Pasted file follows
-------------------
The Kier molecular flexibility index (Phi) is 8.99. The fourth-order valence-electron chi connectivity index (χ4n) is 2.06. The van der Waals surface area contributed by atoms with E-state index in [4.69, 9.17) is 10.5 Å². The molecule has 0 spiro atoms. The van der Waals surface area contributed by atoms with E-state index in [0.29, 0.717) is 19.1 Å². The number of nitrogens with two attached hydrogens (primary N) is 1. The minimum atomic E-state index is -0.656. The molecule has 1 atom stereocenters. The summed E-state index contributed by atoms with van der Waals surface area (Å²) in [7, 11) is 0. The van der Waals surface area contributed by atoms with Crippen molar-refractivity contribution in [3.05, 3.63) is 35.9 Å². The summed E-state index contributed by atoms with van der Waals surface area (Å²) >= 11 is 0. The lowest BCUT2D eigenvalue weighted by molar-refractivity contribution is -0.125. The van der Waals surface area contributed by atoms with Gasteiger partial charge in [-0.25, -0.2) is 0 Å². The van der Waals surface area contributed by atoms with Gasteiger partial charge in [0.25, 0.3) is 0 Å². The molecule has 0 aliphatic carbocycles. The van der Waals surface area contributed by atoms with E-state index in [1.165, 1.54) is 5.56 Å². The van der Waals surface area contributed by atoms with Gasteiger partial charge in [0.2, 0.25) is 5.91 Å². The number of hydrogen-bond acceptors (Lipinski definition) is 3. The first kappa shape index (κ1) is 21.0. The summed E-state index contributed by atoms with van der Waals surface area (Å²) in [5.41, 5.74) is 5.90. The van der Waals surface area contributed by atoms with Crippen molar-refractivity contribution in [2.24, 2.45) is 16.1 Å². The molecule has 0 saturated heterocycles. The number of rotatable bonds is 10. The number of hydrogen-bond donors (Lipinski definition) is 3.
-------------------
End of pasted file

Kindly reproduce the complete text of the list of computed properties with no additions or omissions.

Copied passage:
The Kier molecular flexibility index (Phi) is 8.99. The fourth-order valence-electron chi connectivity index (χ4n) is 2.06. The van der Waals surface area contributed by atoms with E-state index in [4.69, 9.17) is 10.5 Å². The molecule has 0 spiro atoms. The van der Waals surface area contributed by atoms with E-state index in [0.29, 0.717) is 19.1 Å². The number of nitrogens with two attached hydrogens (primary N) is 1. The minimum atomic E-state index is -0.656. The molecule has 1 atom stereocenters. The summed E-state index contributed by atoms with van der Waals surface area (Å²) in [7, 11) is 0. The van der Waals surface area contributed by atoms with Crippen molar-refractivity contribution in [3.05, 3.63) is 35.9 Å². The summed E-state index contributed by atoms with van der Waals surface area (Å²) >= 11 is 0. The lowest BCUT2D eigenvalue weighted by molar-refractivity contribution is -0.125. The van der Waals surface area contributed by atoms with Gasteiger partial charge in [-0.25, -0.2) is 0 Å². The van der Waals surface area contributed by atoms with Gasteiger partial charge in [0.25, 0.3) is 0 Å². The molecule has 0 aliphatic carbocycles. The van der Waals surface area contributed by atoms with E-state index in [1.165, 1.54) is 5.56 Å². The van der Waals surface area contributed by atoms with Gasteiger partial charge in [0.2, 0.25) is 5.91 Å². The number of hydrogen-bond acceptors (Lipinski definition) is 3. The first kappa shape index (κ1) is 21.0. The summed E-state index contributed by atoms with van der Waals surface area (Å²) in [5.41, 5.74) is 5.90. The van der Waals surface area contributed by atoms with Crippen molar-refractivity contribution in [2.24, 2.45) is 16.1 Å². The molecule has 0 saturated heterocycles. The number of rotatable bonds is 10. The number of hydrogen-bond donors (Lipinski definition) is 3.